represent the components of this angular velocity in frame
F rS , then β̇ = Ts ωss , where :
⎡
⎤
1 sinφtanθ cosφtanθ
⎢
cosφ
−sinφ ⎥
Ts = ⎣ 0
(5)
⎦
0 sinφ/cosθ cosφ/cosθ
B. Aircraft Center of Gravity
The aircraft center of gravity reference frame F r CG has
its origin at the center of gravity of the aircraft. Frame F r C G
Copyright (c) IARIA, 2013.
ISBN: 978-1-61208-296-7
The specific force is defined as:
S
= aspS − g s
fpS
(6)
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TABLE I.
where aspS is the linear acceleration and g s is the gravitational
acceleration. It is noted that human sense of motion is more
sensitive to high-frequency components of the motion than
low-frequency ones.
R ULE BASED SYSTEM FOR THE HPF CUTT- OFF
FREQUENCIES SELECTION .
Displacement limit (DL)
or angle limit (AL)
VF
VF
F
F
M
M
N
N
VN
VN
HPF cutt-off frequencies
VS
S
M
B
VB
A. Nonlinear Input Scaling
Limiting and scaling are applied to both aircraft translational input signals a ss and rotational input signals ω ss . Limiting
and scaling modify the amplitude of the input uniformly across
all frequencies. Limiting is a nonlinear process that clips the
signal so that it is limited to be less than a given magnitude.
Limiting and scaling can be used to reduce the motion response
of a flight simulator. A third-order polynomial scaling has been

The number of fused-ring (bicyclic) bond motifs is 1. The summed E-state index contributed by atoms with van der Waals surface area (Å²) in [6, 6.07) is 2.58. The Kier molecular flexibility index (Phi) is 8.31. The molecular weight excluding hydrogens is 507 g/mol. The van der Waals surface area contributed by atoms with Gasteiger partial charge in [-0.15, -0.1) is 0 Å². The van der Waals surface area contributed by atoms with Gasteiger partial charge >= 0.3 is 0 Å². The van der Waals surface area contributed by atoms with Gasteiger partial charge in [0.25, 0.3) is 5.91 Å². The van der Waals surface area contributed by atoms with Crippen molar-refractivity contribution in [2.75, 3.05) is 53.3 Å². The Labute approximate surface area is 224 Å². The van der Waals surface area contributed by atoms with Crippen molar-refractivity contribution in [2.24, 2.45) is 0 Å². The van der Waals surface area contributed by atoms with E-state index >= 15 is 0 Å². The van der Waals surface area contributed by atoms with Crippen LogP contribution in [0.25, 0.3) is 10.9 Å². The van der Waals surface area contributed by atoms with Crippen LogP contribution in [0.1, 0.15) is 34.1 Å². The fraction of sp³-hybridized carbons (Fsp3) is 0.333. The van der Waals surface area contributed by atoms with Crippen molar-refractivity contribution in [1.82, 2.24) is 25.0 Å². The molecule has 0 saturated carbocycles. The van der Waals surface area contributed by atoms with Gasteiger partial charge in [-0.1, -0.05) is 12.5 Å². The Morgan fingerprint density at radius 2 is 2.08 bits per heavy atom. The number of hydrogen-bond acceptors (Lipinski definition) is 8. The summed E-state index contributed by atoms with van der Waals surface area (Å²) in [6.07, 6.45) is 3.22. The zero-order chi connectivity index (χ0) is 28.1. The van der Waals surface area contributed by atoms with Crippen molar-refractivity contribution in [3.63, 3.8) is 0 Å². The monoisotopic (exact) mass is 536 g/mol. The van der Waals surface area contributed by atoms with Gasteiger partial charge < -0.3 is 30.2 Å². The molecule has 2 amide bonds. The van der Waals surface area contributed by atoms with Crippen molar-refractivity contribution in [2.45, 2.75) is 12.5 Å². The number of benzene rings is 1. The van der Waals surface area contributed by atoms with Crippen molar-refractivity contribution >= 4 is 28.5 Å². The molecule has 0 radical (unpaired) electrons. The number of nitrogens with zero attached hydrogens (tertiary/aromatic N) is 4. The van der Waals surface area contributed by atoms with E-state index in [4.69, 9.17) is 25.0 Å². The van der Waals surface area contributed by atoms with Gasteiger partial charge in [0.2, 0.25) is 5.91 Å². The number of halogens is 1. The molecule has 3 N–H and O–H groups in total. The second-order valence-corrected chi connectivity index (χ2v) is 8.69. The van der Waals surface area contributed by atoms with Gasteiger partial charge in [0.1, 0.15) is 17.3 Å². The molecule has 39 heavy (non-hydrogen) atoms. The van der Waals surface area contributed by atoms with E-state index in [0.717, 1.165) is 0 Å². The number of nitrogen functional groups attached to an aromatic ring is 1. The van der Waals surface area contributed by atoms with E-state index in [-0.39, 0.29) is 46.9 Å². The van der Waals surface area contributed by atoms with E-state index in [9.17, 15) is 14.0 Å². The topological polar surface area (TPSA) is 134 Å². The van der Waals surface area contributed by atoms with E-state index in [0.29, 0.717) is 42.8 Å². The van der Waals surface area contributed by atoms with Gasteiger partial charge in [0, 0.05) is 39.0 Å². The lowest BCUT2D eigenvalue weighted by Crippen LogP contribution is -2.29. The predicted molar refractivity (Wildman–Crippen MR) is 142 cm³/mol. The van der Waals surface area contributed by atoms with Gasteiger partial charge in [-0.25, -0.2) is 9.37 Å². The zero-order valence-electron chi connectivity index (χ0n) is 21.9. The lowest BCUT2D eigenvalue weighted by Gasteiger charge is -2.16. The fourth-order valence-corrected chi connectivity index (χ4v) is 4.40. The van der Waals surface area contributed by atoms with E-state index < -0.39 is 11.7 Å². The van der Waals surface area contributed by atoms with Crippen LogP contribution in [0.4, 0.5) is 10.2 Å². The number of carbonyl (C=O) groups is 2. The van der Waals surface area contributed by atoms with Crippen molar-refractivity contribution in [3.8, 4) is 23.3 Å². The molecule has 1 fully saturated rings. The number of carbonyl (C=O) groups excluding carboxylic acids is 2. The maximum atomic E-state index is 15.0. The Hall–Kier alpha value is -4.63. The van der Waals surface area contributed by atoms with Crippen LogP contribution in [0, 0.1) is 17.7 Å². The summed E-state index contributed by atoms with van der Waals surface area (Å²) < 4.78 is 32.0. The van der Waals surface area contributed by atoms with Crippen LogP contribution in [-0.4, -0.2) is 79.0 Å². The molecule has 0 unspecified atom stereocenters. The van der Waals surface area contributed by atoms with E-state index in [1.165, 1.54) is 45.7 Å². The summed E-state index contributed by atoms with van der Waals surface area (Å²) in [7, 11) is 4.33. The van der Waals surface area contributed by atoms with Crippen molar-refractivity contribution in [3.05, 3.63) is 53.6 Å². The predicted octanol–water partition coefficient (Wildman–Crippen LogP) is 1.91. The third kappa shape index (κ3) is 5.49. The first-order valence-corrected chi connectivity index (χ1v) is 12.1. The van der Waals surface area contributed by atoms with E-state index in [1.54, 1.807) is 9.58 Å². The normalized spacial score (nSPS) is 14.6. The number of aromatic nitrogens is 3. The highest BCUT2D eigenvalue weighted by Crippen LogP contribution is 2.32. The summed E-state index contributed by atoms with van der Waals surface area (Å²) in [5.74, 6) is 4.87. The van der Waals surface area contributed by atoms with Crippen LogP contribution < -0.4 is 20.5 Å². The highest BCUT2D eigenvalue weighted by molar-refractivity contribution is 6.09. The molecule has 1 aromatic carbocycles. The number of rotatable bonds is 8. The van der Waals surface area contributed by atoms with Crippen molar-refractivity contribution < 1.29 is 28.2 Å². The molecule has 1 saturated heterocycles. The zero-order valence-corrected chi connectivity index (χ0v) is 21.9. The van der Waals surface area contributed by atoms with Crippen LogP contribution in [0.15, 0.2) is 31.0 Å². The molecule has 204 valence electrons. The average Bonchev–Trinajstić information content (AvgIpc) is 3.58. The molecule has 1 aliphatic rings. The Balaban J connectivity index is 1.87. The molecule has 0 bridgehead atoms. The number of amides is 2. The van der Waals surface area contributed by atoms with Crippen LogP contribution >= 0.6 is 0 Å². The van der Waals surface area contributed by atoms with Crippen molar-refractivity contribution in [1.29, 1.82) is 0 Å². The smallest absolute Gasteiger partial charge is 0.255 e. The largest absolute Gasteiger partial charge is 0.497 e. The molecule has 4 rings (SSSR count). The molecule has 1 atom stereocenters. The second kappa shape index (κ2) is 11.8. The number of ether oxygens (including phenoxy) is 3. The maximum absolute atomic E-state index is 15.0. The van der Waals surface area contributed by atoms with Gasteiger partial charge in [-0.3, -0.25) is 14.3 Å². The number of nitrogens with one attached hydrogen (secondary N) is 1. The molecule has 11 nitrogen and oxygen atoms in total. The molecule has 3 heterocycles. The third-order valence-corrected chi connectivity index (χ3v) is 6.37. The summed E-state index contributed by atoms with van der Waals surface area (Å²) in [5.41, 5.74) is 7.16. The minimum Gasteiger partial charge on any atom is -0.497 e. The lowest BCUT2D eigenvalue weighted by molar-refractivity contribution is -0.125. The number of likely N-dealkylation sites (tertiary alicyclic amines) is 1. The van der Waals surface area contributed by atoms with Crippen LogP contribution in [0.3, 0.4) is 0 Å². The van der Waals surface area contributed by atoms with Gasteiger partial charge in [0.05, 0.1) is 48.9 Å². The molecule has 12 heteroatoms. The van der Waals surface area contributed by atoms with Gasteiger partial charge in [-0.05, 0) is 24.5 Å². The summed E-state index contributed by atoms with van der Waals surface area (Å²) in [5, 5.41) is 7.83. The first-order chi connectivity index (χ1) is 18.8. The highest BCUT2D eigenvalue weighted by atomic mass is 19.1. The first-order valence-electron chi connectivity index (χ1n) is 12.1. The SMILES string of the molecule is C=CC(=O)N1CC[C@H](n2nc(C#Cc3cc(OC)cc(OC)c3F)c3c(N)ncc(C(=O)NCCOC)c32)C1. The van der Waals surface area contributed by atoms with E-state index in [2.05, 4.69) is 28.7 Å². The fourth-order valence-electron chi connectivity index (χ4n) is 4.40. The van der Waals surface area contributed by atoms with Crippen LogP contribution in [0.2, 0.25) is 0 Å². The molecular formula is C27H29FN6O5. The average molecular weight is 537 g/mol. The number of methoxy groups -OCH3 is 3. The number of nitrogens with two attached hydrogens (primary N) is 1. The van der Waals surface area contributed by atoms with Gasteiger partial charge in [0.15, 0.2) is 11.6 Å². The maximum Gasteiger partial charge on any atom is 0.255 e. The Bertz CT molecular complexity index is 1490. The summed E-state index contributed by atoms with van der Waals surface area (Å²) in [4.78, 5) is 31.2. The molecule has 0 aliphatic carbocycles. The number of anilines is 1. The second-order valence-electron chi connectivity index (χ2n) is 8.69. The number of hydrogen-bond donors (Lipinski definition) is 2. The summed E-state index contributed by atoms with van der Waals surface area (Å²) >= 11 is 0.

implemented in the simulator motion cueing algorithms.
When the magnitude of the input to the simulator motion
system is small, the gain is desired to be relatively high, or the
output will be below the pilot’s perception threshold. When the
magnitude of input is high, the gain is desired to be relatively
low or the simulator may attempt to go beyond the hardware
limits. Let us define the input as x and the output as y. Now,
define xmax as the expected maximum input and y max as the
maximum output, and s 0 and s1 as the slopes at x = 0 and
x = xmax , respectively. Four desired characteristics for the
nonlinear scaling are expressed as:
⎧
x=0⇒y=0
⎪
⎪
⎪
⎨ x = xmax ⇒ y = ymax
(7)
ẏ|x=0 = s0
⎪
⎪
⎪
⎩
ẏ|x=xmax = s1
A third-order polynomial is then employed to provide functions with all the desired characteristics. This polynomial will
be of the form:
y = c0 + c1 x + c2 x2 + c3 x3
where :
⎧
⎪
⎪
⎪
⎨
⎪
⎪
⎪
⎩
V.
c0 = 0
c1 = s0
c2 = x−2
max (3ymax − 2s0 xmax − s1 xmax )
c3 = x−3
max (s0 ymax − 2ymax + s1 xmax )
(8)
(9)
P ROPOSED WASHOUT F ILTER D ESIGN
Washout filters have parameters that can be adjusted to
alter the motion responses of a simulator. Since the parameters
of most classical washout filters remain fixed during their
operation, they cannot cope with various flight conditions
efficiently. On-line tuning of the washout filters can enable the
simulator to offer better simulator motions within the limited
motion range. As part of the design of the experiment, the
underlying factor for the entire project was the sensed specific
force that results from the aircraft motion. This section focuses
on design of a fuzzy model, which shall generate the adequate
parameters for the eight filters.
TABLE II.
R ULE BASED SYSTEM FOR THE LPF CUTT- OFF
FREQUENCIES SELECTION .